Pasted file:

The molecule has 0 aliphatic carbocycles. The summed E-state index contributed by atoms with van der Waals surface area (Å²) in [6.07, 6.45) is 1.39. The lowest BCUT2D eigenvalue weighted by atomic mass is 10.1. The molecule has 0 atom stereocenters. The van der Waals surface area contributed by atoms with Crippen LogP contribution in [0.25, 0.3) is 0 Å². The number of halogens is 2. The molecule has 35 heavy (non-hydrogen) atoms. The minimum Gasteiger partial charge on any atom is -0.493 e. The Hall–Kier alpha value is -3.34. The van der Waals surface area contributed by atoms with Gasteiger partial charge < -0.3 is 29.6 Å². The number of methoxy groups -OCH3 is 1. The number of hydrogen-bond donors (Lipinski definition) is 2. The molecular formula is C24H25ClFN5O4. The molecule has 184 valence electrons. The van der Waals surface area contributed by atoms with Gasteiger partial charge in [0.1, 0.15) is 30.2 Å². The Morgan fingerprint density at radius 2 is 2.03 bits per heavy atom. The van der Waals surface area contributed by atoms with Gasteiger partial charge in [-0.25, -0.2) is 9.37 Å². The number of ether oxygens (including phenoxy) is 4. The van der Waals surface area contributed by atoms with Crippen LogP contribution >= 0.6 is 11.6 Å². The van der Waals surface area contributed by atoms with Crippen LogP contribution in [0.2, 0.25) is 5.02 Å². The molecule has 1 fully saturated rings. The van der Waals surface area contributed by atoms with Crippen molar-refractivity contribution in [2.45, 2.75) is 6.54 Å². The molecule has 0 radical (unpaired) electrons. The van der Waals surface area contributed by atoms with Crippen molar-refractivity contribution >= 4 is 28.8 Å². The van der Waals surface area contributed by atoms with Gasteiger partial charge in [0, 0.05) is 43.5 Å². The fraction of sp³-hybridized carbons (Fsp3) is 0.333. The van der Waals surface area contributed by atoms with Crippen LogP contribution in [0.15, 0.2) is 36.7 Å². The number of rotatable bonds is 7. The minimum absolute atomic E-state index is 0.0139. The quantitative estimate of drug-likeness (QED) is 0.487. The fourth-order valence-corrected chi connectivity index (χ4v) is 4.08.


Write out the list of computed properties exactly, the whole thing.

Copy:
The molecule has 0 aliphatic carbocycles. The summed E-state index contributed by atoms with van der Waals surface area (Å²) in [6.07, 6.45) is 1.39. The lowest BCUT2D eigenvalue weighted by atomic mass is 10.1. The molecule has 0 atom stereocenters. The van der Waals surface area contributed by atoms with Crippen LogP contribution in [0.25, 0.3) is 0 Å². The number of halogens is 2. The molecule has 35 heavy (non-hydrogen) atoms. The minimum Gasteiger partial charge on any atom is -0.493 e. The Hall–Kier alpha value is -3.34. The van der Waals surface area contributed by atoms with Gasteiger partial charge < -0.3 is 29.6 Å². The number of methoxy groups -OCH3 is 1. The number of hydrogen-bond donors (Lipinski definition) is 2. The molecular formula is C24H25ClFN5O4. The molecule has 184 valence electrons. The van der Waals surface area contributed by atoms with Gasteiger partial charge in [0.1, 0.15) is 30.2 Å². The Morgan fingerprint density at radius 2 is 2.03 bits per heavy atom. The van der Waals surface area contributed by atoms with Gasteiger partial charge in [-0.25, -0.2) is 9.37 Å². The number of ether oxygens (including phenoxy) is 4. The van der Waals surface area contributed by atoms with Crippen LogP contribution >= 0.6 is 11.6 Å². The van der Waals surface area contributed by atoms with Crippen LogP contribution in [0.2, 0.25) is 5.02 Å². The molecule has 1 fully saturated rings. The van der Waals surface area contributed by atoms with Crippen molar-refractivity contribution in [2.45, 2.75) is 6.54 Å². The molecule has 0 radical (unpaired) electrons. The van der Waals surface area contributed by atoms with Crippen molar-refractivity contribution >= 4 is 28.8 Å². The van der Waals surface area contributed by atoms with Gasteiger partial charge in [0, 0.05) is 43.5 Å². The fraction of sp³-hybridized carbons (Fsp3) is 0.333. The van der Waals surface area contributed by atoms with Crippen LogP contribution in [0.15, 0.2) is 36.7 Å². The number of rotatable bonds is 7. The minimum absolute atomic E-state index is 0.0139. The quantitative estimate of drug-likeness (QED) is 0.487. The fourth-order valence-corrected chi connectivity index (χ4v) is 4.08.